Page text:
EI2019 Short Course Description

SC01: Stereoscopic Display Application Issues
Sunday 13 January • 8:00 am – 5:45 pm
Course Length: 8 hours
Course Level: Intermediate 
Instructors: John O. Merritt, The Merritt Group, and Andrew J. Woods, Curtin University
Fee*: Member: $510 / Non-member: $560 / Student: $195 
*after December 18, 2018, members / non-members prices increase by $50, student price increases by $20

When correctly implemented, stereoscopic 3D video displays can provide significant benefits in many areas, including endoscopy and other medical imaging, remote-control vehicles and telemanipulators, stereo 3D CAD, molecular modeling, 3D computer graphics, 3D visualization, and video-based training. This course conveys a concrete understanding of basic principles and pitfalls that should be considered in transitioning from 2D to 3D displays, and in testing for performance improvements. In addition to the traditional lecture sessions, there is a "workshop" session to demonstrate stereoscopic hardware and 3D imaging/display principles, emphasizing the key issues in an ortho-stereoscopic video display setup, and showing video from a wide variety of applied stereoscopic imaging systems.

Learning Outcomes
  • List critical human factors guidelines for stereoscopic display configuration & implementation.
  • Calculate optimal camera focal length, separation, display size, and viewing distance to achieve a desired level of depth acuity.
  • Calculate comfort limits for focus/fixation mismatch and on-screen parallax values, as a function of focal length, separation, convergence, display size, and viewing distance factors.
  • Set up a large-screen stereo display system using AV equipment readily available at most conference sites for slides and for full-motion video.
  • Evaluate the trade-offs among currently available stereoscopic display technologies for your proposed applications.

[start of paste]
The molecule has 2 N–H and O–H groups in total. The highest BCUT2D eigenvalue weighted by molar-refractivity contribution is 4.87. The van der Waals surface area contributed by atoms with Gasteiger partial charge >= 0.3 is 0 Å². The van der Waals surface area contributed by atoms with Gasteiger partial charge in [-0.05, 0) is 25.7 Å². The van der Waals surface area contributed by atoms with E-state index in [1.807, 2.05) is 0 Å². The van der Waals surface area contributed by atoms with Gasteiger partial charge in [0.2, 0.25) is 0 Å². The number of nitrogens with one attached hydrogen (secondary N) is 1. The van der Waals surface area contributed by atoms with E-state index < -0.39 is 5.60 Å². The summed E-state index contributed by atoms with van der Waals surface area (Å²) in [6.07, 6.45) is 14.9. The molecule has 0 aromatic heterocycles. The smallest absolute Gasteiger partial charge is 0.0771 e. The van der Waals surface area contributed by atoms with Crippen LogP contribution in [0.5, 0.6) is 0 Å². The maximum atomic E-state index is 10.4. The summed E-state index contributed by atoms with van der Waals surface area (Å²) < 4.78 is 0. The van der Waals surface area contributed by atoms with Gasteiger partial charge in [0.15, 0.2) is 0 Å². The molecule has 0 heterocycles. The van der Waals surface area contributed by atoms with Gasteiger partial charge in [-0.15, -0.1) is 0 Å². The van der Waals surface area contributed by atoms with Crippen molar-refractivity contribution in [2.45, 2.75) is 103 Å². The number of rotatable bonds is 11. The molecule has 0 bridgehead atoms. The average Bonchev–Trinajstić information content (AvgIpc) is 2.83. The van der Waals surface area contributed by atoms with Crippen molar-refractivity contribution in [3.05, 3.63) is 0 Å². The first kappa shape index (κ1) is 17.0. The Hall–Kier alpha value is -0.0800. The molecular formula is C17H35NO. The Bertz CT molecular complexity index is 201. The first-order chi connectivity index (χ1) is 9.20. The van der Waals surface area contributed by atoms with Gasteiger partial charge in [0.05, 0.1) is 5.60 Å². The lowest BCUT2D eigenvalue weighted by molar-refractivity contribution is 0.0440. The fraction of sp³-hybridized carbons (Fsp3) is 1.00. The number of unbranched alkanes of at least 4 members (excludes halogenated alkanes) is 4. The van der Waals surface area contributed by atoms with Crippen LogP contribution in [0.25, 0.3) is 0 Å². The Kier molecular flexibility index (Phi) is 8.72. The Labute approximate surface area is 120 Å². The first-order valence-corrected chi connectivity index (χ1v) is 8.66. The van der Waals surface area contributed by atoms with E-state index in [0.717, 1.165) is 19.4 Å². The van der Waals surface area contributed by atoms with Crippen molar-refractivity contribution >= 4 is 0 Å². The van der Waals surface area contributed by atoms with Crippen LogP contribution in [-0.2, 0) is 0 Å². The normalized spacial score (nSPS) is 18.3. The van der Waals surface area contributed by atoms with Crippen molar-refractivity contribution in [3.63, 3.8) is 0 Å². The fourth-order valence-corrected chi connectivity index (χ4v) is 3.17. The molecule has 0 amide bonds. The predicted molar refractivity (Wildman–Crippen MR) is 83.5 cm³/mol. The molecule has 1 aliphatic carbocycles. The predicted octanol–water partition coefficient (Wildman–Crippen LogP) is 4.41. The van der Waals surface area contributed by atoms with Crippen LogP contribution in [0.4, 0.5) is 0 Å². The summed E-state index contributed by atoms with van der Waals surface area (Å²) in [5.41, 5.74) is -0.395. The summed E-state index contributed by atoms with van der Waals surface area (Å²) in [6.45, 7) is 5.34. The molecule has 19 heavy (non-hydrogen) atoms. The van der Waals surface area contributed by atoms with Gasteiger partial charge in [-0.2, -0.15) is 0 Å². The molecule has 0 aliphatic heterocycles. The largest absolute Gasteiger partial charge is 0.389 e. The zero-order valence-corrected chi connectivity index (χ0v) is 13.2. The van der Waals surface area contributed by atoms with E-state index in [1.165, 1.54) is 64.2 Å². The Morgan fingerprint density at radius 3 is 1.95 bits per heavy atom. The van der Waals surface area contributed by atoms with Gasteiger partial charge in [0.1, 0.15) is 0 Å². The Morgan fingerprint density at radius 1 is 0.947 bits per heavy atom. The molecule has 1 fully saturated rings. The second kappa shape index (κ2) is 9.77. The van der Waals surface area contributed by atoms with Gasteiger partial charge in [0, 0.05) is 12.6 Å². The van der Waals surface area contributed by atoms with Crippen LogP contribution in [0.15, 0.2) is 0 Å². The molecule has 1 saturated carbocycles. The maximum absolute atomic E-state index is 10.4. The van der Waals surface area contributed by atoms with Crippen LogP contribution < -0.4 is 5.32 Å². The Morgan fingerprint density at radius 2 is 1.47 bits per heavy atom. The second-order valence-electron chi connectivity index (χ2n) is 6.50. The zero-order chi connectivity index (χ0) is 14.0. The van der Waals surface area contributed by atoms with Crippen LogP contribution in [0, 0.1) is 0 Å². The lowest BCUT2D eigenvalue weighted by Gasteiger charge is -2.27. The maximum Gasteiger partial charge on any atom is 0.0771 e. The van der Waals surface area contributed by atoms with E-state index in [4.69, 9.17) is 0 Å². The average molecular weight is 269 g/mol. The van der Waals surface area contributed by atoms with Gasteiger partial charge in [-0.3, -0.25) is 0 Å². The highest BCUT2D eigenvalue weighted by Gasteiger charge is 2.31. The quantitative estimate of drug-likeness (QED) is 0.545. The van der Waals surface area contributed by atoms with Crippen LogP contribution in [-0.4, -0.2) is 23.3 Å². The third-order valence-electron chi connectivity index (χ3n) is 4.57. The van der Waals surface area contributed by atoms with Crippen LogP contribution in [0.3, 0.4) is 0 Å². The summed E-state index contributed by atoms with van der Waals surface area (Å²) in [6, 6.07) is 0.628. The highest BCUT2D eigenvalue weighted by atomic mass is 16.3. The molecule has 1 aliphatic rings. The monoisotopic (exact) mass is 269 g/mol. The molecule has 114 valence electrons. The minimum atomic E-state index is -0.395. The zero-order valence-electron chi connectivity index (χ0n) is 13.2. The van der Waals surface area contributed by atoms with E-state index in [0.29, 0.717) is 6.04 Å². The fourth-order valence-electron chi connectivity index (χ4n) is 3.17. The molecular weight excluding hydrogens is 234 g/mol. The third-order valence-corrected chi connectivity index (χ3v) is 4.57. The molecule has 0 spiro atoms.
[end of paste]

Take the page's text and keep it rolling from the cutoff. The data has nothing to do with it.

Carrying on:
• List the often-overlooked side-benefits of stereoscopic displays that should be included in a cost/benefit analysis for proposed 3D applications.
  • Avoid common pitfalls in designing tests to compare 2D vs. 3D displays.
  • Calculate and demonstrate the distortions in perceived 3D space due to camera and display parameters.
  • Design and set up an orthostereoscopic 3D imaging/display system.
  • Understand the projective geometry involved in stereo modeling.
  • Understand the trade-offs among currently available stereoscopic display system technologies and determine which will best match a particular application.
Intended Audience
Engineers, scientists, and program managers involved with video display systems for applications such as: medical imaging & endoscopic surgery, simulators & training systems, teleoperator systems (remote-control vehicles & manipulators), computer graphics, 3D CAD systems, data-space exploration and visualization, and virtual reality.

John O. Merritt is a display systems consultant at The Merritt Group, Williamsburg, MA, with more than 25 years’ experience in the design and human-factors evaluation of stereoscopic video displays for telepresence and telerobotics, scientific visualization, and medical imaging.

Andrew J. Woods is manager of the Curtin HIVE visualization facility and a research engineer at Curtin University's Centre for Marine Science and Technology in Perth, Western Australia. He has more than 20 years of experience working on the design, application, and evaluation of stereoscopic image and video capture and display equipment.

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Important Dates
Call for Papers Announced 1 Mar 2018
Journal-first Submissions Due 30 Jun 2018
Abstract Submission Site Opens 1 May 2018
Review Abstracts Due (refer to For Authors page
 · Early Decision Ends 30 Jun 2018
· Regular Submission Ends 8 Sept 2018
· Extended Submission Ends 25 Sept 2018
 Final Manuscript Deadlines  
 · Fast Track Manuscripts Due 14 Nov 2018 
 · Final Manuscripts Due 1 Feb 2019 
Registration Opens 23 Oct 2018
Early Registration Ends 18 Dec 2018
Hotel Reservation Deadline 3 Jan 2019
Conference Begins 13 Jan 2019